Saudi rapist in Colorado admits what Islam is like
CENTENNIAL - Sniffles and sobs resonated in a packed courtroom Thursday as a Saudi man convicted of sexually assaulting his Indonesian housekeeper was sentenced Thursday to 20 years to life in prison.Oh dear, it appears that we have a sob story in motion here as well. I'm guessing that if there was any weeping there, it was Al-Turki himself and his actual wife, who was betrayed by her adulterous husband but under Islam not only accepts it, she pretty much aided and abetted it too.
Homaidan Al-Turki, 37, was also ordered to serve eight additional years for theft charges.Well well well. So he admits that his actions stem from the influence of Islam that he underwent. Very interesting.
He denied in Arapahoe County District Court that he enslaved the woman and said authorities targeted him because of his religion.
"Your honor, I am not here to apologize, for I cannot apologize for things I did not do and for crimes I did not commit," he told Judge Mark Hannen.
"The state has criminalized these basic Muslim behaviors. Attacking traditional Muslim behaviors was the focal point of the prosecution," he said.
Prosecutor Natalie Decker said the trial had nothing to do with Al-Turki's Muslim beliefs.In all due fairness, it should be made clear that Al-Turki's religion that indoctrinated him into committing the crime against his housemaid has everything to do with his said crime, and no religion or ideology that encourages or teaches such abominable acts should be recognized as legitimate.
"It has to do with what he did to her for five years," she said outside the courtroom.
Al-Turki was convicted this summer of 12 felony counts of unlawful sexual contact with use of force, one felony count of criminal extortion and one felony count of theft. He also was found guilty of two misdemeanors: false imprisonment and conspiracy to commit false imprisonment.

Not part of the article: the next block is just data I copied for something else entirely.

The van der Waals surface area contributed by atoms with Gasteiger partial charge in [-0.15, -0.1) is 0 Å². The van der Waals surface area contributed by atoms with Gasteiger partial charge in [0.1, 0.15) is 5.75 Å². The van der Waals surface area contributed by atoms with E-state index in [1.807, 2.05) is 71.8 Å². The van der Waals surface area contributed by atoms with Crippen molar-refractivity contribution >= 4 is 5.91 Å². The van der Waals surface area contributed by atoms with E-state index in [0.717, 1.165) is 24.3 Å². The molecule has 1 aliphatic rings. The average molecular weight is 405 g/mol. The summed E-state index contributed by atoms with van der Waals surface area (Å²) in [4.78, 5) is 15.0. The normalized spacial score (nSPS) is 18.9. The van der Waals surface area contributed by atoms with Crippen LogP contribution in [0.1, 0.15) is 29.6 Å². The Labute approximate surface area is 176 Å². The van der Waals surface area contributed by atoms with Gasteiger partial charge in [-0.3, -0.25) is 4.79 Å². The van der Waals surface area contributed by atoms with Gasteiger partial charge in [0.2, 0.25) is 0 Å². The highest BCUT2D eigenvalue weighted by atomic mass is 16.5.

It should be noted that the Saudis, always ready and willing to back up their followers, gave him money for defense and are still trying to get him released even now:
The case has captured the attention of the Muslim community worldwide. The Saudi government gave Al-Turki the money he needed to post a $400,000 bond on the charges in Arapahoe County.Absolutely correct. And that's exactly why the state of Colorado should also make sure that the Saudis cannot intervene in efforts to do justice. For, as seen in this article from Arab News (via Dhimmi Watch), Saudi officials have been trying to get him released via diplomacy:
Prosecutors said Al-Turki brought the victim, who is now 24, from Saudi Arabia in 2000 to work as his family's nanny and housekeeper in their Aurora home. Al-Turki is married and has five children.
The victim testified in court that she worked seven days a week and was paid $150 a month. She said Al-Turki and his wife kept most of that money. Al-Turki also allegedly took the woman's passport and sexually abused her.
The Rocky Mountain News is withholding the nanny's name because she is a sexual assault victim. She now lives in Aurora.
"This is a clear-cut example of human trafficking," Decker said. "It's important he is put in prison."
JEDDAH, 4 September 2006 - Saudi officials have held high-level talks with US authorities in order to win the release of Homaidan Al-Turki, the Saudi man who was sentenced Aug. 31 by a Colorado court to 27 years to life in prison, the Saudi Press Agency said in a report yesterday.Everyone's a diplomat in the House of Saud, aren't they? Well, the males anyway. The officials should be told clearly that such interference is not acceptable.
"Senior Saudi officials have intervened at the highest level to resolve the case of Al-Turki," the agency said, quoting its correspondent in Washington, Abdul Mohsen Al-Misfer. He did not disclose further details.
Labels: House of Saud